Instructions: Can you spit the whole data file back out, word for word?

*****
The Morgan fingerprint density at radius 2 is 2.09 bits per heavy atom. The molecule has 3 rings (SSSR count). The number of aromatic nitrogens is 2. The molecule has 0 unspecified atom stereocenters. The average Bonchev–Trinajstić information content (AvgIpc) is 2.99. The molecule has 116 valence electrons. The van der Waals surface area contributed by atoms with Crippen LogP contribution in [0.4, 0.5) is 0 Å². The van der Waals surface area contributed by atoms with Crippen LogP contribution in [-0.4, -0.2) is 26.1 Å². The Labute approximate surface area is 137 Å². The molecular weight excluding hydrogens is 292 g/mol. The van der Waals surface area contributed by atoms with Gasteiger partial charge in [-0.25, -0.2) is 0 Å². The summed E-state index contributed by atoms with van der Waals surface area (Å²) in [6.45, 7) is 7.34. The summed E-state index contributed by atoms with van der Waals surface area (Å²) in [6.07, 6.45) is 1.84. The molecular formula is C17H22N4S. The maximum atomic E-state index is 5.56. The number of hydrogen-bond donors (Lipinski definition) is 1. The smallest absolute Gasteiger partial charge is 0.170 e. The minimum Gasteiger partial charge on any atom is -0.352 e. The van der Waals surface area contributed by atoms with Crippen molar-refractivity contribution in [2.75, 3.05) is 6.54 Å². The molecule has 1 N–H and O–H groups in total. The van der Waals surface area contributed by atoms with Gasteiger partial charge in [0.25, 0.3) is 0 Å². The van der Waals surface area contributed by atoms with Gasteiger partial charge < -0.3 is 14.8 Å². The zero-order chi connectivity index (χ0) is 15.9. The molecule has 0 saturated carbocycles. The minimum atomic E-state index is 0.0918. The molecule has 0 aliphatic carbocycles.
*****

The Morgan fingerprint density at radius 2 is 2.09 bits per heavy atom. The molecule has 3 rings (SSSR count). The number of aromatic nitrogens is 2. The molecule has 0 unspecified atom stereocenters. The average Bonchev–Trinajstić information content (AvgIpc) is 2.99. The molecule has 116 valence electrons. The van der Waals surface area contributed by atoms with Crippen LogP contribution in [0.4, 0.5) is 0 Å². The van der Waals surface area contributed by atoms with Crippen LogP contribution in [-0.4, -0.2) is 26.1 Å². The Labute approximate surface area is 137 Å². The molecular weight excluding hydrogens is 292 g/mol. The van der Waals surface area contributed by atoms with Gasteiger partial charge in [-0.25, -0.2) is 0 Å². The summed E-state index contributed by atoms with van der Waals surface area (Å²) in [6.45, 7) is 7.34. The summed E-state index contributed by atoms with van der Waals surface area (Å²) in [6.07, 6.45) is 1.84. The molecular formula is C17H22N4S. The maximum atomic E-state index is 5.56. The number of hydrogen-bond donors (Lipinski definition) is 1. The smallest absolute Gasteiger partial charge is 0.170 e. The minimum Gasteiger partial charge on any atom is -0.352 e. The van der Waals surface area contributed by atoms with Crippen molar-refractivity contribution in [2.75, 3.05) is 6.54 Å². The molecule has 1 N–H and O–H groups in total. The van der Waals surface area contributed by atoms with Gasteiger partial charge in [0.25, 0.3) is 0 Å². The van der Waals surface area contributed by atoms with Gasteiger partial charge < -0.3 is 14.8 Å². The zero-order chi connectivity index (χ0) is 15.9. The molecule has 0 saturated carbocycles. The minimum atomic E-state index is 0.0918. The molecule has 0 aliphatic carbocycles.